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SHANE WARNE: HIS SUDDEN DEATH FEELS PERSONAL

One of the finest bowlers of all time, Australian legend Shane Warne died aged 52 after a suspected heart attack.

Shane Warne bowling action
Four steps and a jump: Shane Warne in delivery stride. (Image: Getty)

“This feels personal,” a friend and fellow cricket tragic texted me after he read my message to him about the shocking news that Shane Warne had been found dead at a rented villa in Thailand on March 4.

It does indeed feel personal. For a generation of cricket fans my age, the news that Warne, Australian cricket’s leading wicket-taker and the finest bowler I have seen in the flesh, had died at the age of 52 will leave a void. Who hasn’t tried to imitate his bowling style?

You didn’t have to like the Australian cricket team to be a fan of Warney. This was a rare breed of bowler, whose role in breathing life into the art of legspin has been chronicled for decades. Warne made waking up in the dark of wintery Indian mornings worth it, even when the Indian cricket team was not touring Australia. He drew crowds to the stadiums during Test matches. To watch him go about his craft as only he could, to the dew-dropped words of Richie Benaud on Channel 9’s commentary, was to experience the unbridled joy that is Test cricket. The great showman of Test cricket.

There was so much to love about Warne. The way he got into batsmen’s heads, how he talked them out and wore out umpires with his calculated ploys. The way his drifting, leaping legbreaks outdid the best and worst of every team he played against. Always in the game. Completely engaged in whatever he was doing on a cricket field. Loved and hated by countless people across the world, Warne might be the most famous Australian on the planet.

Shane Warne fans
Always the crowd-puller: Shane Warne in his element. (Image: Twitter)

And he was so much more than ‘the ball of the century’ that launched his Test career. Beyond the pudgy frame and blonde mullet and shenanigans at the bowling crease, there was a brain and a half and unparalleled acumen. Indeed, with Warne, more than the deliveries he bowled, the bamboozling was done in the mind. No wonder that Ian Chappell once termed him the best player never to captain Australia in a Test.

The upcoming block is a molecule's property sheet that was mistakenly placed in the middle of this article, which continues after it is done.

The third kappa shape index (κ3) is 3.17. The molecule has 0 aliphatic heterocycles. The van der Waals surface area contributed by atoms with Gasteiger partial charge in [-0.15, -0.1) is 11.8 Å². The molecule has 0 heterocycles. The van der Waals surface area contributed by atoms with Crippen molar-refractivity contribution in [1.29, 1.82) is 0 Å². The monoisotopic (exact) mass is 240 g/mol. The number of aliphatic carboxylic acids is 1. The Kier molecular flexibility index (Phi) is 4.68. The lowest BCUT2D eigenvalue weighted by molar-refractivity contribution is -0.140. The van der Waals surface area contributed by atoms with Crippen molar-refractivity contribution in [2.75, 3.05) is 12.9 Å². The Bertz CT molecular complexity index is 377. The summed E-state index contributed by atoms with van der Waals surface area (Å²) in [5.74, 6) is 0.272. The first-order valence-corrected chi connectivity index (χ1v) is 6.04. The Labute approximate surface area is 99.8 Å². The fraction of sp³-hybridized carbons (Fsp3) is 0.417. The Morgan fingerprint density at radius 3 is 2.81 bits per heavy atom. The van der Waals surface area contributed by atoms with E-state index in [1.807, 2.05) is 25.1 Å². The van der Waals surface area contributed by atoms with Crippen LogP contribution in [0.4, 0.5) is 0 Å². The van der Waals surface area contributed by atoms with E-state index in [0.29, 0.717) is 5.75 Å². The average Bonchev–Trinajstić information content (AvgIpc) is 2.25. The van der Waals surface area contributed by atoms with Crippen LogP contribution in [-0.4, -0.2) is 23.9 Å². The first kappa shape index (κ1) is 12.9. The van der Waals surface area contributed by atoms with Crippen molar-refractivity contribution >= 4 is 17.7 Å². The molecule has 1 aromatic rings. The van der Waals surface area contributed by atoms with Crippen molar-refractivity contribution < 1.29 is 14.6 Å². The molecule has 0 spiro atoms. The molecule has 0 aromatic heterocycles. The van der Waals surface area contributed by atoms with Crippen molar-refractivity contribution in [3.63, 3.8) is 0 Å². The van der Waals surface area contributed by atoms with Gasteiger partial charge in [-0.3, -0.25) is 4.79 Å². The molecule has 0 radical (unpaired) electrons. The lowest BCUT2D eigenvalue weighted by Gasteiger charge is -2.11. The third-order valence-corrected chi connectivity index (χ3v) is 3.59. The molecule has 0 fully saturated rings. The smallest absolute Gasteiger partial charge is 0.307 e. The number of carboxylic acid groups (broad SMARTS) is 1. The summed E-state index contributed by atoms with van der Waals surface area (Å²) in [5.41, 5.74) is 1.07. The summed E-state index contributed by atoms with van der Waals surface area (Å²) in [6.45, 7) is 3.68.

There was something unique about Warne when he bowled. The way he ambled in, tongue protruding, and got the ball to turn as sharply as a hairpin Himalayan bend in the road. The skill with which he bowled his pace, and with which he got prodigious turn, all the while being so bleeding accurate. Warne offered you very little to work with, and when he got into a batsman’s head, he could be devastating. The way he identified a batsman’s technical and temperamental flaws and ruthlessly exploited them … wow.

For me, at least, there was no greater spin bowler. Alongside Wasim Akram, no bowler has captivated me the same way. Was there a more watchable player? You be the judge.

I count myself blessed to have been able to witness Warne bowl, live at the stadium, what ranks as arguably his best spell in ODIs: the four wickets he claimed during the epic 1999 World Cup semi-final between Australia and South Africa at Egbaston. It has been over 22 years since I sat in the stands with my father, but the visions of Warne dismissing Herschelle Gibbs, bowled by an even better delivery than the one to Mike Gatting, and Hansie Cronje are vivid.

Shane Warne 1999 World Cup
Shane Warne bowled arguably his best ODI spell during the 1999 World Cup semi-final. (Image: Getty)

Alongside his cricketing genius, Warne was a flawed character. There is no debating that. His life and career are testament to it. Relationships, corruption, drugs, gambling, alcohol, financial irregularities. The works. As the Australian historian and cricket chronicler Gideon Haigh once said of Warne, he rewrote the book when it came to fame in cricket.

I have for long struggled to separate a sportsperson’s off-field habits, characteristics and doings from their on-field success. It has often clouded my judgement of them, particularly cricketers whom I have admired or had a distaste for. Warne was right at the top of this list. As I write this, memories of the ball floating out the back of his hand to bamboozle some English or Pakistani batsman are as vivid as he most recent picture I have of Warne: that of the on-air commentary referring to Cheteshwar Pujara as ‘Steve’, the insensitive nickname given to him when he played county cricket for Yorkshire, while Warne was discussing how pronouncing the Indian batsman’s name is not easy with fellow commentators. That was Warne. Uniquely Warne.

Since the time I started to pen my thoughts and memories of Warne, my phone has buzzed over a dozen times with messages from friends of the same age, each of whom have been touched in some manner by Warne’s magic. One of them, a man who is a bigger fan of Warne than I am, summed it up aptly when he typed: watching Warne bowl, a generation of Indian cricket viewers started to bowl legspin off four steps to the crease.

Let that be the abiding memory of Warney.

Written by Jamie Alter

Sports writer, author, actor, anchor, digital content creator and TedX Talks speaker.

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